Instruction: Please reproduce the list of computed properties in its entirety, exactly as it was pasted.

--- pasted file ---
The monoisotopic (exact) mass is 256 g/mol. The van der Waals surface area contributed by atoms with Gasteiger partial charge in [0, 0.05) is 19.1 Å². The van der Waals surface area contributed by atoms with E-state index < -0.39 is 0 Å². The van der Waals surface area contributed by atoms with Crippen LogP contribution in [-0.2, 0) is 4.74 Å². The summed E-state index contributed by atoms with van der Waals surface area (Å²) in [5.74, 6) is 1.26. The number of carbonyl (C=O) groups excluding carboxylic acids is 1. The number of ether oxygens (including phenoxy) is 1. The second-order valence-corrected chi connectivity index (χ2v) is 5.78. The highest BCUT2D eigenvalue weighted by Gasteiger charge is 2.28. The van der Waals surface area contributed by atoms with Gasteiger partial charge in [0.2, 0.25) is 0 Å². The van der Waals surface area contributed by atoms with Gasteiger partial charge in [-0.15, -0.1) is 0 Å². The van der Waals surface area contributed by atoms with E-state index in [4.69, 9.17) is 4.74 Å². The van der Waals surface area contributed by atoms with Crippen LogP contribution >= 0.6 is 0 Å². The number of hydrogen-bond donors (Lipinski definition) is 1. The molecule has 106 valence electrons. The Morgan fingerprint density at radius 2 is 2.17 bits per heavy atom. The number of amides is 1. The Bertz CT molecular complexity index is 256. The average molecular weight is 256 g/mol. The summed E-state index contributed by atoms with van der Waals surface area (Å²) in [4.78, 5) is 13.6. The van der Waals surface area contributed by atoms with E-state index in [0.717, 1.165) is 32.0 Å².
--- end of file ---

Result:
The monoisotopic (exact) mass is 256 g/mol. The van der Waals surface area contributed by atoms with Gasteiger partial charge in [0, 0.05) is 19.1 Å². The van der Waals surface area contributed by atoms with E-state index < -0.39 is 0 Å². The van der Waals surface area contributed by atoms with Crippen LogP contribution in [-0.2, 0) is 4.74 Å². The summed E-state index contributed by atoms with van der Waals surface area (Å²) in [5.74, 6) is 1.26. The number of carbonyl (C=O) groups excluding carboxylic acids is 1. The number of ether oxygens (including phenoxy) is 1. The second-order valence-corrected chi connectivity index (χ2v) is 5.78. The highest BCUT2D eigenvalue weighted by Gasteiger charge is 2.28. The van der Waals surface area contributed by atoms with Gasteiger partial charge in [0.2, 0.25) is 0 Å². The van der Waals surface area contributed by atoms with Gasteiger partial charge in [-0.15, -0.1) is 0 Å². The van der Waals surface area contributed by atoms with E-state index in [4.69, 9.17) is 4.74 Å². The van der Waals surface area contributed by atoms with Crippen LogP contribution >= 0.6 is 0 Å². The number of hydrogen-bond donors (Lipinski definition) is 1. The molecule has 106 valence electrons. The Morgan fingerprint density at radius 2 is 2.17 bits per heavy atom. The number of amides is 1. The Bertz CT molecular complexity index is 256. The average molecular weight is 256 g/mol. The summed E-state index contributed by atoms with van der Waals surface area (Å²) in [4.78, 5) is 13.6. The van der Waals surface area contributed by atoms with E-state index in [0.717, 1.165) is 32.0 Å².